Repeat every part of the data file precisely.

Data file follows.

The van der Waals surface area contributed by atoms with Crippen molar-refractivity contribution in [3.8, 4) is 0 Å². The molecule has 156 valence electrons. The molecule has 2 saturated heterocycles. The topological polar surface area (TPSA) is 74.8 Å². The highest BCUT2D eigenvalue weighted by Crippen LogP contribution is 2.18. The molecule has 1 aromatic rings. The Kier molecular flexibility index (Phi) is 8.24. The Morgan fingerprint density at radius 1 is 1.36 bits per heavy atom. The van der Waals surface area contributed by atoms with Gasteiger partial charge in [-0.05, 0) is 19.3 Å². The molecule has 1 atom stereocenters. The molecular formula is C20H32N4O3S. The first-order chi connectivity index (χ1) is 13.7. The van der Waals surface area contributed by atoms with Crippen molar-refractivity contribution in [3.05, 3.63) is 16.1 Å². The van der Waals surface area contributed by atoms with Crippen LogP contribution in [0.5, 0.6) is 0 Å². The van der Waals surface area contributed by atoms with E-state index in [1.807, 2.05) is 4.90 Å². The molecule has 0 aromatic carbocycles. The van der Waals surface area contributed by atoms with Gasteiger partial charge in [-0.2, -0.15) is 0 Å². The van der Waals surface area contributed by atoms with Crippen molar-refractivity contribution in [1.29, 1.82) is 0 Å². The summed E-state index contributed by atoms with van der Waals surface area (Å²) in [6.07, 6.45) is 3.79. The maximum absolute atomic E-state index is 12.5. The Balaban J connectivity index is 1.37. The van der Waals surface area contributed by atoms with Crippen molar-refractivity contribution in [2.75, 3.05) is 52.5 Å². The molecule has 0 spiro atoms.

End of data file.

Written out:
The van der Waals surface area contributed by atoms with Crippen molar-refractivity contribution in [3.8, 4) is 0 Å². The molecule has 156 valence electrons. The molecule has 2 saturated heterocycles. The topological polar surface area (TPSA) is 74.8 Å². The highest BCUT2D eigenvalue weighted by Crippen LogP contribution is 2.18. The molecule has 1 aromatic rings. The Kier molecular flexibility index (Phi) is 8.24. The Morgan fingerprint density at radius 1 is 1.36 bits per heavy atom. The van der Waals surface area contributed by atoms with Gasteiger partial charge in [-0.05, 0) is 19.3 Å². The molecule has 1 atom stereocenters. The molecular formula is C20H32N4O3S. The first-order chi connectivity index (χ1) is 13.7. The van der Waals surface area contributed by atoms with Crippen molar-refractivity contribution in [3.05, 3.63) is 16.1 Å². The van der Waals surface area contributed by atoms with Crippen LogP contribution in [0.5, 0.6) is 0 Å². The van der Waals surface area contributed by atoms with E-state index in [1.807, 2.05) is 4.90 Å². The molecule has 0 aromatic carbocycles. The van der Waals surface area contributed by atoms with Gasteiger partial charge in [-0.2, -0.15) is 0 Å². The van der Waals surface area contributed by atoms with Crippen molar-refractivity contribution in [1.29, 1.82) is 0 Å². The summed E-state index contributed by atoms with van der Waals surface area (Å²) in [6.07, 6.45) is 3.79. The maximum absolute atomic E-state index is 12.5. The Balaban J connectivity index is 1.37. The van der Waals surface area contributed by atoms with Crippen molar-refractivity contribution in [2.75, 3.05) is 52.5 Å². The molecule has 0 spiro atoms.